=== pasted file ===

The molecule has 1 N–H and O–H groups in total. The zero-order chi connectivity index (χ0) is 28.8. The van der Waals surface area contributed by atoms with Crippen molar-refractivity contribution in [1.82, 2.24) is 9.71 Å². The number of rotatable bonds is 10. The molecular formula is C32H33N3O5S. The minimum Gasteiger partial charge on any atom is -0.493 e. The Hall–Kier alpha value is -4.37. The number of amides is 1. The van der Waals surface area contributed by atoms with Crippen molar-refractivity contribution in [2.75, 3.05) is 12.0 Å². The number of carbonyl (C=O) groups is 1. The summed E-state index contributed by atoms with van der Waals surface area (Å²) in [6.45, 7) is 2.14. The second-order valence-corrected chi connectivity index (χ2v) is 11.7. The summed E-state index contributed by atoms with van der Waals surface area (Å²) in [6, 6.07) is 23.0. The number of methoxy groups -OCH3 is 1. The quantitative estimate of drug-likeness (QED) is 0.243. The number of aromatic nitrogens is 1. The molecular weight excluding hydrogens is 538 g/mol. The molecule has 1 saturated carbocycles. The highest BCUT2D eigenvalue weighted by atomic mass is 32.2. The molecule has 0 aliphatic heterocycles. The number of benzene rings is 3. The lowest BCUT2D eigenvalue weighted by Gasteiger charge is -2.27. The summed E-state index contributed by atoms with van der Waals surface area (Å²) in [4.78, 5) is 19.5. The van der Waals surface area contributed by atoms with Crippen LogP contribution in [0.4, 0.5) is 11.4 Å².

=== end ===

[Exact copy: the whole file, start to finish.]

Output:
The molecule has 1 N–H and O–H groups in total. The zero-order chi connectivity index (χ0) is 28.8. The van der Waals surface area contributed by atoms with Crippen molar-refractivity contribution in [1.82, 2.24) is 9.71 Å². The number of rotatable bonds is 10. The molecular formula is C32H33N3O5S. The minimum Gasteiger partial charge on any atom is -0.493 e. The Hall–Kier alpha value is -4.37. The number of amides is 1. The van der Waals surface area contributed by atoms with Crippen molar-refractivity contribution in [2.75, 3.05) is 12.0 Å². The number of carbonyl (C=O) groups is 1. The summed E-state index contributed by atoms with van der Waals surface area (Å²) in [6.45, 7) is 2.14. The second-order valence-corrected chi connectivity index (χ2v) is 11.7. The summed E-state index contributed by atoms with van der Waals surface area (Å²) in [6, 6.07) is 23.0. The number of methoxy groups -OCH3 is 1. The quantitative estimate of drug-likeness (QED) is 0.243. The number of aromatic nitrogens is 1. The molecular weight excluding hydrogens is 538 g/mol. The molecule has 1 saturated carbocycles. The highest BCUT2D eigenvalue weighted by atomic mass is 32.2. The molecule has 0 aliphatic heterocycles. The number of benzene rings is 3. The lowest BCUT2D eigenvalue weighted by Gasteiger charge is -2.27. The summed E-state index contributed by atoms with van der Waals surface area (Å²) in [4.78, 5) is 19.5. The van der Waals surface area contributed by atoms with Crippen LogP contribution in [0.4, 0.5) is 11.4 Å².